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Research Project: New Sustainable Processing Technologies to Produce Healthy, Value-Added Foods from Specialty Crops

Location: Healthy Processed Foods Research

Title: A pilot scale electrical infrared dry-peeling system for tomatoes: design and performance evaluation

Author
item Pan, Zhongli
item Li, Xuan - University Of California
item Khir, Ragab - University Of California
item El-mashad, Hamed - University Of California
item Atungulu, Griffiths - University Of Arkansas
item Mchugh, Tara
item Delwiche, Michael - University Of California

Submitted to: Biosystems Engineering
Publication Type: Peer Reviewed Journal
Publication Acceptance Date: 8/30/2015
Publication Date: 9/15/2015
Citation: Pan, Z., Li, X., Khir, R., El-Mashad, H.M., Atungulu, G., McHugh, T.H., Delwiche, M. 2015. A pilot scale electrical infrared dry-peeling system for tomatoes: design and performance evaluation. Biosystems Engineering. 137:1-8.

Interpretive Summary: The study demonstrated the feasibility of using IR heating as a sustainable approach for tomato peeling process in a pilot scale. A vacuum treatment is needed after the IR heating to provide the required pressure differences across the tomato skin, which assures the cracking of tomatoes before the pinch roller system. An adequate pinch roller system should be installed after the vacuum unit to assure the removal of cracked skins. For all IR treatment times, the peeled tomatoes were firm and had appealing surface integrity. However, the peeling yields and texture of peeled tomato slightly decreased with the increase of IR heating time.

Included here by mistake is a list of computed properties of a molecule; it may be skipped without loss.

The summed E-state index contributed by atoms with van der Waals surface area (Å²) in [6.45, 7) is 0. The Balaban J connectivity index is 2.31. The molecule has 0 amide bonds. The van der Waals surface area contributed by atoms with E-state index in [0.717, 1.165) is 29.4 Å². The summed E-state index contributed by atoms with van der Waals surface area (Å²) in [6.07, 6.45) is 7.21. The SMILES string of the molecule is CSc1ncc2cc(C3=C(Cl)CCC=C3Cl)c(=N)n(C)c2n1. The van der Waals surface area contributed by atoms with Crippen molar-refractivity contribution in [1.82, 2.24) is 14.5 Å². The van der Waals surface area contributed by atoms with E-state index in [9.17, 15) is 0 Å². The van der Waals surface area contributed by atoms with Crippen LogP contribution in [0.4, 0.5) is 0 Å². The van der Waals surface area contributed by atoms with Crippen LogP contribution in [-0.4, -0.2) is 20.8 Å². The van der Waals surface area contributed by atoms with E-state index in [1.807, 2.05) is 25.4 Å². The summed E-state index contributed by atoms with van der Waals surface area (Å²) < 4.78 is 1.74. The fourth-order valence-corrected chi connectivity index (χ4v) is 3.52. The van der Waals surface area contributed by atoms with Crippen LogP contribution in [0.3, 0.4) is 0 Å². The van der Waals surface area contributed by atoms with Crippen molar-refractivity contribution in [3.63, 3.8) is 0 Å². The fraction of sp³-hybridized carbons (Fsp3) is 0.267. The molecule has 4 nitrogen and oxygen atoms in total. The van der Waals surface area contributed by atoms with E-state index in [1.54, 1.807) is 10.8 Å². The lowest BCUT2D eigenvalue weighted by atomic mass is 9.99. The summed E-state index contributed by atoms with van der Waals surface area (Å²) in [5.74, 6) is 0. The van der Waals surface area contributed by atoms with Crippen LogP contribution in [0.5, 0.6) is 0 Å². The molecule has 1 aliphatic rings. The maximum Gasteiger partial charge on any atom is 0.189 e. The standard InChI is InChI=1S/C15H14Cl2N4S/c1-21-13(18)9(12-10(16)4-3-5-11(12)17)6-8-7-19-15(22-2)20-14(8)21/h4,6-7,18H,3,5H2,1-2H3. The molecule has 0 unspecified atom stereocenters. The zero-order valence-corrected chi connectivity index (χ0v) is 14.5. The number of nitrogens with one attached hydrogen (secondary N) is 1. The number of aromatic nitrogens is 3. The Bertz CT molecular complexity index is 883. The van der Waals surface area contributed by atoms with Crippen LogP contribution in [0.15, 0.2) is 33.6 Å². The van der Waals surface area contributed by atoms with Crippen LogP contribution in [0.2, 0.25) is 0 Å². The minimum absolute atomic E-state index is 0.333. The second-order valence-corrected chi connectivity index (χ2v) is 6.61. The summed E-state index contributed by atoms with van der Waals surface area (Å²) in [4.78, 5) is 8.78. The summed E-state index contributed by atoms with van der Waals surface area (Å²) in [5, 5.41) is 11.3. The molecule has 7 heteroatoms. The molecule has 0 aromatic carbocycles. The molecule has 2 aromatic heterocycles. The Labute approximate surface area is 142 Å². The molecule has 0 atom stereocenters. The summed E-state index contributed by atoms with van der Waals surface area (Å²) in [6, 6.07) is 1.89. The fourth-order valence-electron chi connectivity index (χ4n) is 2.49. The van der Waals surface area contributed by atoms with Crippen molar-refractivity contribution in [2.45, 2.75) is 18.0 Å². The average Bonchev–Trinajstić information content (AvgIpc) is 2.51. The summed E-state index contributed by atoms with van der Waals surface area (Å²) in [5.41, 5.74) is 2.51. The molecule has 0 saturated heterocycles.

Technical Abstract: A pilot scale infrared dry-peeling system for tomatoes was designed and constructed. The system consisted of three major sections including the IR heating, vacuum, and pinch roller sections. The peeling performance of the system was examined under different operational conditions using tomatoes with different cultivars and sizes. Three lines of tomatoes were heated and processed at the same time at a residence time of 125 seconds and achieved a percentage of fully peeled tomatoes of 85%, a peeling yield of 82%, and an average thickness of peeled tomato skin of 0.75 mm. When tomatoes were loaded as a single line, the required heating time was reduced to a range from 80 to 100 s, depending of tomato size, for achieving the same level of peeling percentage and yield. The presence of the vacuum section could achieve cracks in 100% of the tomatoes after IR heating. The peeled products from IR heating had high firmness and appealing surface integrity, which indicated desirable quality characteristics. Because the dry-peeling is a chemical- and water-free process, residuals of tomato skins after IR peeling could be easily utilized as value-added byproducts.